In molecular biology, cadmium is used to block voltage-dependent calcium channels from fluxing calcium ions, as well as in hypoxia research to stimulate proteasome-dependent degradation of Hif-1α.
Cadmium-selective sensors based on the fluorophore BODIPY have been developed for imaging and sensing of cadmium in cells. One of the most popular way to monitor cadmium in aqueous environments is the use of electrochemistry, one example is by attaching a self-assembled monolayer that can help obtain a cadmium selective electrode with a ppt-level sensitivity.
Cadmium has no known function in higher organisms, but a cadmium-dependent carbonic anhydrase has been found in some marine diatoms. The diatoms live in environments with very low zinc concentrations and cadmium performs the function normally carried out by zinc in other anhydrases. This was discovered with X-ray absorption fluorescence spectroscopy (XAFS).
The highest concentration of cadmium is absorbed in the kidneys of humans, and up to about 30 mg of cadmium is commonly inhaled throughout human childhood and adolescence. Cadmium is under preliminary research for its toxicity in humans, potentially affecting mechanisms and risks of cancer, cardiovascular disease, and osteoporosis.
Cadmium is a common contaminant of fluoridation chemicals used as water additives.  Fluoride additives are sourced from both the phosphate fertilizer industry and metal industry.
|GHS signal word||Danger|
|P201, P202, P260, P264, P270, P271, P273, P280, P284, P304, P340, P310, P308, P313, P403, P233, P405, P501|
Individuals and organizations have been reviewing cadmium's bioinorganic aspects for its toxicity. The most dangerous form of occupational exposure to cadmium is inhalation of fine dust and fumes, or ingestion of highly soluble cadmium compounds. Inhalation of cadmium fumes can result initially in metal fume fever but may progress to chemical pneumonitis, pulmonary edema, and death.
Cadmium is also an environmental hazard. Human exposure is primarily from fossil fuel combustion, phosphate fertilizers, natural sources, iron and steel production, cement production and related activities, nonferrous metals production, and municipal solid waste incineration. Bread, root crops, and vegetables also contribute to the cadmium in modern populations.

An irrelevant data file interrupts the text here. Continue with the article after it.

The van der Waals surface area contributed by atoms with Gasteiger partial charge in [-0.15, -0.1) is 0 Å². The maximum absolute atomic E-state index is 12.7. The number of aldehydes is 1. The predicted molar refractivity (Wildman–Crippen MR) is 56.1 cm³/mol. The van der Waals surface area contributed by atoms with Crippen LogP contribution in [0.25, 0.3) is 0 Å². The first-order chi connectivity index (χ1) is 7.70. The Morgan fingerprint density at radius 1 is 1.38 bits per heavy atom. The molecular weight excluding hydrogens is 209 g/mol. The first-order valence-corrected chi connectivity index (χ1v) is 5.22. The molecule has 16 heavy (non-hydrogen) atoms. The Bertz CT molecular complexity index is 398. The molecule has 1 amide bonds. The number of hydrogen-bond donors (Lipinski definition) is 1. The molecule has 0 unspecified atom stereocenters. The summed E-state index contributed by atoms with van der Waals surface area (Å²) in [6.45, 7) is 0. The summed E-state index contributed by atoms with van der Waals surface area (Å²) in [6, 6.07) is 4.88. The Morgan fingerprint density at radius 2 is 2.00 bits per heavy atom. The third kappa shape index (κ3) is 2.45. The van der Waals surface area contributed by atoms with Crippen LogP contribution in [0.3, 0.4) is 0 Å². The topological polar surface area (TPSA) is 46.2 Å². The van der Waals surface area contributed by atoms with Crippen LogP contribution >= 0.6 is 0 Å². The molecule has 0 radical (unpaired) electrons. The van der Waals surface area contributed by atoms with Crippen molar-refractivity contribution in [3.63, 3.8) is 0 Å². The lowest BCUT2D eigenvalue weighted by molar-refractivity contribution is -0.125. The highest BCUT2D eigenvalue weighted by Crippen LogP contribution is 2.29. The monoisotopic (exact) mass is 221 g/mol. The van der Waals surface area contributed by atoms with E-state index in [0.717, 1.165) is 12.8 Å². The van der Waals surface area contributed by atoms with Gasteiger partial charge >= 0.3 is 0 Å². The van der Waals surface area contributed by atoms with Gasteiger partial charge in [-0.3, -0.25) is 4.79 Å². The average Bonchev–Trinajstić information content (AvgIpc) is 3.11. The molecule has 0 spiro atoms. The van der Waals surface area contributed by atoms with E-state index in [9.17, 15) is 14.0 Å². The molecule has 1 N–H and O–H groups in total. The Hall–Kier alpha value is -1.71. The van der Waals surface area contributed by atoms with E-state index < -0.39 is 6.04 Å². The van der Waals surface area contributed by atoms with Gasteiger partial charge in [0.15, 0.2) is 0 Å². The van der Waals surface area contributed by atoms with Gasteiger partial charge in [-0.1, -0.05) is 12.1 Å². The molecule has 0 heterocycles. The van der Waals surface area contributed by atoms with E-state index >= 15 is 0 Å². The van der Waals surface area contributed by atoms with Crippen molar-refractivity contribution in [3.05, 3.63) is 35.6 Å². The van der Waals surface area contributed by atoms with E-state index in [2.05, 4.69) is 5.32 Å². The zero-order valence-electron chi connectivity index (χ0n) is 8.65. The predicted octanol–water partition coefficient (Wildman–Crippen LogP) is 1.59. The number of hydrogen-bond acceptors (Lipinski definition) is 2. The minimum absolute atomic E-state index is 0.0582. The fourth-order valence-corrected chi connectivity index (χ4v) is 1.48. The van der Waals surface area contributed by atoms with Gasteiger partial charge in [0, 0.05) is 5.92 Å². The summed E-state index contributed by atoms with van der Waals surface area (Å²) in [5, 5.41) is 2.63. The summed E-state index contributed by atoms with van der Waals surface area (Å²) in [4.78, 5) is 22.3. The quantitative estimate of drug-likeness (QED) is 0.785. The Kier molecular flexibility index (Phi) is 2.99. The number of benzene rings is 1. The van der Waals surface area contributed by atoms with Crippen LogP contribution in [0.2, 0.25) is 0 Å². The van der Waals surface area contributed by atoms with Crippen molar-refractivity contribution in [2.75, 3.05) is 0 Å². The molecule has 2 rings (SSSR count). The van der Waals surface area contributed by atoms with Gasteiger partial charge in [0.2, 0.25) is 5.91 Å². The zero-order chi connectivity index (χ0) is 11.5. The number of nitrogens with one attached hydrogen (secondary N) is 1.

There have been a few instances of general population poisoning as the result of long-term exposure to cadmium in contaminated food and water, and research into an estrogen mimicry that may induce breast cancer is ongoing. In the decades leading up to World War II, mining operations contaminated the Jinzū River in Japan with cadmium and traces of other toxic metals. As a consequence, cadmium accumulated in the rice crops along the riverbanks downstream of the mines. Some members of the local agricultural communities consumed the contaminated rice and developed itai-itai disease and renal abnormalities, including proteinuria and glucosuria. The victims of this poisoning were almost exclusively post-menopausal women with low iron and other mineral body stores. Similar general population cadmium exposures in other parts of the world have not resulted in the same health problems because the populations maintained sufficient iron and other mineral levels. Thus, although cadmium is a major factor in the itai-itai disease in Japan, most researchers have concluded that it was one of several factors.
Cadmium is one of six substances banned by the European Union's Restriction on Hazardous Substances (RoHS) directive, which regulates hazardous substances in electrical and electronic equipment but allows for certain exemptions and exclusions from the scope of the law. The International Agency for Research on Cancer has classified cadmium and cadmium compounds as carcinogenic to humans. Although occupational exposure to cadmium is linked to lung and prostate cancer, there is still a substantial controversy about the carcinogenicity of cadmium in low environmental exposure. Recent data from epidemiological studies suggest that intake of cadmium through diet associates to higher risk of endometrial, breast and prostate cancer as well as to osteoporosis in humans. A recent study has demonstrated that endometrial tissue is characterized by higher levels of cadmium in current and former smoking females.
Cadmium exposure is a risk factor associated with a large number of illnesses including kidney disease, early atherosclerosis, hypertension, and cardiovascular diseases. Although studies show a significant correlation between cadmium exposure and occurrence of disease in human populations, a necessary molecular mechanism has not been identified. One hypothesis holds that cadmium is an endocrine disruptor and some experimental studies have shown that it can interact with different hormonal signaling pathways. For example, cadmium can bind to the estrogen receptor alpha, and affect signal transduction along the estrogen and MAPK signaling pathways at low doses.